October 22, 2014
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$10M to aid city’s ‘heart’ circulation
Warwick Beacon photo
VILLAGE BYPASS: An extension of Veterans Memorial Drive to the intersection of Centerville and Toll Gate Roads, as drawn on a picture of Apponaug as seen from the City Hall tower, would divert through-traffic from the village.

The feds will help pay to resolve Apponaug traffic problems and, as planners believe, have set the stage for a major revitalization of the village.

Last week, the Rhode Island Department of Transportation (DOT)learned it will receive a $10 million Transportation Investment Generating Economic Recovery (TIGER) grant for construction of the Apponaug Circulator that is slated to start next spring and take about two years to complete.

The state was committed to move ahead with the project regardless of the grant, but now that it will get the money, the federal funds will enable the state to proceed with other projects farther down its list of priorities.

“I don’t believe I’m going to see this happen,” said Patricia Reynolds.

Reynolds is a business development planner, who has worked for the City Planning Department for the past 16 years. She has worked closely on the circulator plan and other plans to revitalize the village.

Reynolds sees the circulator as much more than a series of five roundabouts to replace conventional intersections and a bypass to the village center. She said the $33.5 million project has the potential “for making positive change” and “creating a real heart for the city.”

The state looked at it that way too when applying for the grant.

“One of our primary arguments was that this area was prime for economic development because of its location in the region and close proximity to T.F. Green Airport and the InterLink. Economic activity has declined here over the last several decades, and this project can improve Apponaug’s commercial viability and attractiveness for redevelopment,” DOT spokeswoman Rose Amoros said in an e-mail.

“The project also has a strong environmental impact, improving air quality, redirecting storm water runoff and saving energy. The bay is one of the area’s most valuable natural resources, and updating our transportation infrastructure will go a long way in improving water quality and wildlife habitat,” she said.

The city has an even broader picture of the village.

Reynolds’ work includes village zoning that allows for mixed uses so that a village store might also house offices and residential spaces, as well as revisions in setback and parking requirements to permit denser development.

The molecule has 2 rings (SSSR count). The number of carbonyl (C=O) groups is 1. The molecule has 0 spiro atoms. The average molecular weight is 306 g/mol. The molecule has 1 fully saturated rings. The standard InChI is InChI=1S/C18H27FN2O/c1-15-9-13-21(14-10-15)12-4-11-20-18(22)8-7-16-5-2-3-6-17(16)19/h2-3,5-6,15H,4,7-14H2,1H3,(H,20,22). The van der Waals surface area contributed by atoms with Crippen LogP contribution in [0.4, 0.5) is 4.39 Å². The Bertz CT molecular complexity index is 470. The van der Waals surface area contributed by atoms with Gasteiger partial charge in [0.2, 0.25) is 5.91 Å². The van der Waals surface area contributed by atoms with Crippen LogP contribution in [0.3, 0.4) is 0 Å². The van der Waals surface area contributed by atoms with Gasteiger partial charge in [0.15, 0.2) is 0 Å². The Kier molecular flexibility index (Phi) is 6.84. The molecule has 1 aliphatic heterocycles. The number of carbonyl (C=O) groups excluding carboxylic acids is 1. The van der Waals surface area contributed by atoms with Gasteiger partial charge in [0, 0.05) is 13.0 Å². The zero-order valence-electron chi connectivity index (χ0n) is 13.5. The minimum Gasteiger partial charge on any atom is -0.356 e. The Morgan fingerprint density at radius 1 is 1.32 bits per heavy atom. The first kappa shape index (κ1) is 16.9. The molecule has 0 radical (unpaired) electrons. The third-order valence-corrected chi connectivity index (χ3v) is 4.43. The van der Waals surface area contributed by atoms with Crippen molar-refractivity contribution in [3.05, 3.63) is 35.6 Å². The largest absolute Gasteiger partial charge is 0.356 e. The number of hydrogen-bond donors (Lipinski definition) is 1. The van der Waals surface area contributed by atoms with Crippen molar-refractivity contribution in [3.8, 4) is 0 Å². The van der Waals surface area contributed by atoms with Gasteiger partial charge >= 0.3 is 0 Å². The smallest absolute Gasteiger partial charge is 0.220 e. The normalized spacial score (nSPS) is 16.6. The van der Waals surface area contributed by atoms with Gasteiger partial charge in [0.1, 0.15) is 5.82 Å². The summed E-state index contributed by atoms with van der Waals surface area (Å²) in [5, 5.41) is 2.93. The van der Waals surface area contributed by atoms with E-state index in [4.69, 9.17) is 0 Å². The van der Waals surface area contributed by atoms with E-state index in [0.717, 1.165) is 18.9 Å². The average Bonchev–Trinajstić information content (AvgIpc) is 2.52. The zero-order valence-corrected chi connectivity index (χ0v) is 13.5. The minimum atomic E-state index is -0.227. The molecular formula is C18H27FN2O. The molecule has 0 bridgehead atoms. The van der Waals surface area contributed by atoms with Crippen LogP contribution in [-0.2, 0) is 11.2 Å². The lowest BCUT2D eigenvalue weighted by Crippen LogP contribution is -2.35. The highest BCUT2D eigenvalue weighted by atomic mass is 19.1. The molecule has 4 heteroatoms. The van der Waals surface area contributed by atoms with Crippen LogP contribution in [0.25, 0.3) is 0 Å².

More recently, Reynolds and the Planning Department have worked with developer Raymond D’Abate on his plan to build a boutique Wyndham Hotel overlooking Apponaug Cove on Station Street on the east side of the West Shore Road underpass. Apponaug Waterfront Development LLC has conducted two community meetings to air its plans and is expected to formally file for a change in zone for the five-acre parcel now zoned for light industrial use.

City Planner William DePasquale has referred to the hotel as “one bookend” to village development, with its counterpart being the former saw tooth building of the Apponaug Mill. Much of the former mill property will be used for an extension of Veterans Memorial Drive west to connect at a roundabout at the convergence of Toll Gate Road, Centerville Road and Gilbane Street. The saw tooth building, however, was saved and Reynolds sees it as a component to a plaza connecting to “the historic core” of the city.

Planners have referred to the Warwick Station Development District as the city’s future “downtown” but Reynolds doesn’t imagine the seat of city government will change. While the downtown may be across from the airport and a rail connection, the “heart” of the city will still be in Apponaug.

The circulator is designed to divert traffic from the village core, providing a more pedestrian-friendly environment while expediting traffic flow. This will set the stage for pulling together existing and future uses in the village. As Reynolds terms it, the challenge “is how to connect the nodes.”

As for the circulator, Amoros said, “plans will improve traffic flow and make it safer for all users, from motorists to pedestrians. The proposed roundabouts will efficiently handle the traffic flow and keep vehicles moving throughout, while raised crosswalks and other measures will increase pedestrian visibility in the heart of Apponaug.”


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1 comment on this item

This is great for Warwick. Traffic is going to suck for a while, but this is a key cog in the revitalization of Warwick.

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